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1 Here we have an eminent example of the language of Josephus in his writing to Gentiles, different from that when he wrote to Jews; in his writing to whom he still derives all such judgments from the anger of God; but because he knew many of the Gentiles thought they might naturally come in certain periods, he complies with them in the following sentence. See the note on the War. B. I. ch. 33. sect. 2.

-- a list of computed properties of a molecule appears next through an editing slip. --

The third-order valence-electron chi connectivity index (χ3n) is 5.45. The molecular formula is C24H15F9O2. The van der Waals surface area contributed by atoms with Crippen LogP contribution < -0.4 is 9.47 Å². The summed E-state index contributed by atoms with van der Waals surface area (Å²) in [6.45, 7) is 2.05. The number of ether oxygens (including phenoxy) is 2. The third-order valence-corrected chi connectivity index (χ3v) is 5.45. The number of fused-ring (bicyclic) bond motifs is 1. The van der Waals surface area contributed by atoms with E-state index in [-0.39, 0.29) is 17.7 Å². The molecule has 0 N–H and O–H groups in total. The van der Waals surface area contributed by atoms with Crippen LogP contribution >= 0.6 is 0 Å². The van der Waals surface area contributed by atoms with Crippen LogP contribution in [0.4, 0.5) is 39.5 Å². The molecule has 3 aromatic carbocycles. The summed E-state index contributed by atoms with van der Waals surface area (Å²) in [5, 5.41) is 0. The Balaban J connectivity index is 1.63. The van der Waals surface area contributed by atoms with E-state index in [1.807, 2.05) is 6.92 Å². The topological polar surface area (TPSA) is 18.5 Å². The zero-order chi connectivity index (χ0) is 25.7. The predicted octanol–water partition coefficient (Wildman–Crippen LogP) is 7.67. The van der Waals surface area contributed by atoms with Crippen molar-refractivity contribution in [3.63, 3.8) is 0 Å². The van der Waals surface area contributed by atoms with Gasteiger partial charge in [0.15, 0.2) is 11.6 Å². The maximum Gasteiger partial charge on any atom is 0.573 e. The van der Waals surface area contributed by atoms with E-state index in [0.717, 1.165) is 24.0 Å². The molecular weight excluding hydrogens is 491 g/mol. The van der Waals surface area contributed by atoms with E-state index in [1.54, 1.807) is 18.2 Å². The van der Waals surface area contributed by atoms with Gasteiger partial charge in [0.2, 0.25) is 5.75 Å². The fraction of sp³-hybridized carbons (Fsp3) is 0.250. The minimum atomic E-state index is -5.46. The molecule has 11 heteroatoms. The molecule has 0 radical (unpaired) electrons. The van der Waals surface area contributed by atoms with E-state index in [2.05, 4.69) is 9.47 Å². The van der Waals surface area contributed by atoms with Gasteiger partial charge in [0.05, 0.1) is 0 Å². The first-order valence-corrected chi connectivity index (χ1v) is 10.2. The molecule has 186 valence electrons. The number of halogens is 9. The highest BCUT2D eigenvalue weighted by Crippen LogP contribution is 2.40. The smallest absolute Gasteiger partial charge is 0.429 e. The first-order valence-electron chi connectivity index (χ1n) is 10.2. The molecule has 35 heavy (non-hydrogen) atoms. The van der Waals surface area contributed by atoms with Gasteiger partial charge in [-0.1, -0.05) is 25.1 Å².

2 This famine for two years that affected Judea and Syria, the thirteenth mid fourteenth years of Herod, which are the twenty-third and twenty-fourth years before the Christian era, seems to have been more terrible during this time than was that in the days of Jacob, Genesis 41., 42. And what makes the comparison the more remarkable is this, that now, as well as then, the relief they had was from Egypt also; then from Joseph the governor of Egypt, under Pharaoh king of Egypt; and now from Petronius the prefect of Egypt, under Augustus the Roman emperor. See almost the like case, Antiq. B. XX. ch. 2. sect. 6. It is also well worth our observation here, that these two years were a Sabbatic year, and a year of jubilee, for which Providence, during the theocracy, used to provide a triple crop beforehand; but became now, when the Jews had forfeited that blessing, the greatest years of famine to them ever since the days of Ahab, 1 Kings 17., 18.
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